Sexual Abuse in Nigeria: The Uwaila Vera Omozuwa story

As an African entrepreneur who has spent the past 16 years advocating for the rights of young African women who have fallen victim to diverse forms of exploitation and sexual abuse in Europe, I could not hear Uwailas story and not share it on my blog. Uwaila’s story happened right within the same period when the world was devastated by and justly turned its focus to the George Floyds incidence. It was the first time, thanks to the pandemic shutdown, that many had the time to “see” injustice right before their eyes. That many had the time to take action, like going out to protest. Welldone!

But it is not the first time that violence has occurred nor the last. Unfortunately. Sexual abuse might not gain the caliber of attention George Floyds incidence brought, but still, it is all happening before our eyes. Uwaila is a young Nigerian woman who was murdered in a church as she did the one thing society expected of her – study for a university degree.  

Uwaila Vera Omozuwa, that is her name. 

Say her name. 22-year-old undergraduate student died three days later after being raped and beaten to a critical condition in a Redeemed Christian Church of God auditorium in Benin City, Edo state. Edo State is located in southern Nigeria. A state I am at the same time very proud of and also ashamed of. I am proud of its rich cultural history. I am proud of the people building and redefining its image. I am proud to call it home.  But I am also ashamed about its deep sexual abuse history that is reflected in human trafficking to Europe. I am ashamed bitterly because of the love I have for Edo State. That is story for another blog.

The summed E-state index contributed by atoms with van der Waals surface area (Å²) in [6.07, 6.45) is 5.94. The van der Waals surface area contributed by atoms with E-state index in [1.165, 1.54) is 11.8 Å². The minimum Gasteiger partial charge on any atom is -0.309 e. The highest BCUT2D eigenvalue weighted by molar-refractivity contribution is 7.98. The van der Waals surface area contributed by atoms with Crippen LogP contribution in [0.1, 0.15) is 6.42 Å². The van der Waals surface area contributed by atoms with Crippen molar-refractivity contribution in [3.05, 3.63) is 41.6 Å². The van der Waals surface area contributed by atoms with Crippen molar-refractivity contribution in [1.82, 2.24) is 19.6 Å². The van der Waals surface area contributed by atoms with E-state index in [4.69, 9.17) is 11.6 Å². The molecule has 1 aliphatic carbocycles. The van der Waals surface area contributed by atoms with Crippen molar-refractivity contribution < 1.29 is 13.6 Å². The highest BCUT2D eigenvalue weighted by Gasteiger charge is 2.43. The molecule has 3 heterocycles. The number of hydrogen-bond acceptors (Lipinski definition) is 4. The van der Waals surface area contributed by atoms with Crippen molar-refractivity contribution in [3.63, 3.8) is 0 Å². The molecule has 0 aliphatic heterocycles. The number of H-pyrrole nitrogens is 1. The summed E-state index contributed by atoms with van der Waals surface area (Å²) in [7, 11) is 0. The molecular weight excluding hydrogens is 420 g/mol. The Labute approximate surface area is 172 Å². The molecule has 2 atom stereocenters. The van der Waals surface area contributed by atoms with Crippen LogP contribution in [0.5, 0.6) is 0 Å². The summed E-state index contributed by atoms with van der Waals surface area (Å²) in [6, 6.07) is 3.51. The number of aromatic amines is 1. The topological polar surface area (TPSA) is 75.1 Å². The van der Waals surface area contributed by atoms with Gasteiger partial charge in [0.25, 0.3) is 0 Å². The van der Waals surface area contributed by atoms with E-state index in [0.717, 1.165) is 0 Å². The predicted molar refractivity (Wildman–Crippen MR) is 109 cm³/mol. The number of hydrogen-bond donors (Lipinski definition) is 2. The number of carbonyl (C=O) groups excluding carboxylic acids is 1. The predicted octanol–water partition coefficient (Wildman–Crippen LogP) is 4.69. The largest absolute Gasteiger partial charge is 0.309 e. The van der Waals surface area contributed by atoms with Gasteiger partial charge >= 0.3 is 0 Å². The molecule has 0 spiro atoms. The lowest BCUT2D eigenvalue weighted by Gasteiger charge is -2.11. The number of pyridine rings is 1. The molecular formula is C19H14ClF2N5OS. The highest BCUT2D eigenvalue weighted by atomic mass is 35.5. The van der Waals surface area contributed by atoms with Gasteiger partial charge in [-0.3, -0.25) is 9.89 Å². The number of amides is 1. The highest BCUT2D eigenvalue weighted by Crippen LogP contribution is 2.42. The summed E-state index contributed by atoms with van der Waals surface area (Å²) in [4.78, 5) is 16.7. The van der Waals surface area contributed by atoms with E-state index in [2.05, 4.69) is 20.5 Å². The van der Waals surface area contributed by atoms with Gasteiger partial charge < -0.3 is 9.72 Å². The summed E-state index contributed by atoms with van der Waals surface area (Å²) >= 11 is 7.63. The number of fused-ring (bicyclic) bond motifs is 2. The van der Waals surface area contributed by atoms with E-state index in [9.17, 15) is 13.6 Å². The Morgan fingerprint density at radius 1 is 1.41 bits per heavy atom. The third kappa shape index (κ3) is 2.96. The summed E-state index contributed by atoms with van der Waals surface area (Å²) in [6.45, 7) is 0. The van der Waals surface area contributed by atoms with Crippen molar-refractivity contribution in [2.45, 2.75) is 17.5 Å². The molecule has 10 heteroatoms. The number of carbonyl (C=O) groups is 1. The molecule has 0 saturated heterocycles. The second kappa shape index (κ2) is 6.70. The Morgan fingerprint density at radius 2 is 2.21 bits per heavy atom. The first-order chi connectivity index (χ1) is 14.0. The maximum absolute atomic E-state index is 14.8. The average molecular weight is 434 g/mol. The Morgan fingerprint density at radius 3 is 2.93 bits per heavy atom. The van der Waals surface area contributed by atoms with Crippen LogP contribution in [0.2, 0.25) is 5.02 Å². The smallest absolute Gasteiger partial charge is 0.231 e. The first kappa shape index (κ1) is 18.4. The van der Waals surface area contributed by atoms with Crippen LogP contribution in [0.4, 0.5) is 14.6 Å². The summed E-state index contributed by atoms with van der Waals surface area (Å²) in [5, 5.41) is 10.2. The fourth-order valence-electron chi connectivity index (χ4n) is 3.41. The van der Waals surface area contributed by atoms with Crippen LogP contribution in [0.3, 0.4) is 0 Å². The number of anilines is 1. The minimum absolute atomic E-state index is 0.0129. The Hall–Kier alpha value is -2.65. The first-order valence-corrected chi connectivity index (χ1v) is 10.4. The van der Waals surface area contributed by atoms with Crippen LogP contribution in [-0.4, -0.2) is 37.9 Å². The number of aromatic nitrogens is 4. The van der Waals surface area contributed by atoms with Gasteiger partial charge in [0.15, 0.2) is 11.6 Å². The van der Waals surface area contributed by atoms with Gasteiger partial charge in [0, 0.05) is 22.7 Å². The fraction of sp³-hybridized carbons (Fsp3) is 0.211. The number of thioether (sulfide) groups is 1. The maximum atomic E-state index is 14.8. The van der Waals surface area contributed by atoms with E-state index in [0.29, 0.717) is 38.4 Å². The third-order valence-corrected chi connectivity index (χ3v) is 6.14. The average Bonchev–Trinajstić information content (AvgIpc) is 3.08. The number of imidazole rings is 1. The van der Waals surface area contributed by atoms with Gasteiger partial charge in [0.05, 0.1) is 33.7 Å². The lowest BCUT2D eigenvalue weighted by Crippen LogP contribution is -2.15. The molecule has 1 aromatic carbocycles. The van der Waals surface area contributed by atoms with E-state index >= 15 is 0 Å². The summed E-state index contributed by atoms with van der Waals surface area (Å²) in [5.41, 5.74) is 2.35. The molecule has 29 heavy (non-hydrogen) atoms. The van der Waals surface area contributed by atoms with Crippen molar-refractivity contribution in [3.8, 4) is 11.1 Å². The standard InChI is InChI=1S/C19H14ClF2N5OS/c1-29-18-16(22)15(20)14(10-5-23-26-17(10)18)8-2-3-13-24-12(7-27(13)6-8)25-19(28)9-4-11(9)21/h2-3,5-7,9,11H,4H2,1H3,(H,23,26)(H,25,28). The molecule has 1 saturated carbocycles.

Sexual abuse is troubling the Nigerian soceity

Sexual abuse is one depravity that has become very prevalent in the Nigerian society since the pandemic started. According to the news report Nigeria has recorded over 700 rape cases in 5 months in 2020.  Yet another number in the statistics. After Uwailas  incident, there have been several shocking rape cases in Nigeria, like the case of Barakat Bello who was raped and killed in her own house in Ibadan. In Jigawa state 11 men were arrested for raping a 12-year old girl at Limawa in Dutse, the state capital. Then most shocking,  a 16 month old baby was not spared. What are we becoming?

When is the church liable?

Uwaila was with the dream to attain a degree in Microbiology. On the 27th of May 2020, reports said that she seeked the serene environment of her Church to read her books. Naively thinking, why does a student have to seek quiet to study in the church? What happened to the university library? Did Uwaila die as a result of a failed educational structure? Well probably, if it was not her, it might have been someone else as those scavengers are out there looking for a victim. However,  when the church open their doors to offer informal services to their members, substituting the government’s responsibility to offer a quiet space for students to study in school, what responsibility does the church put upon herself? Safety? Liability?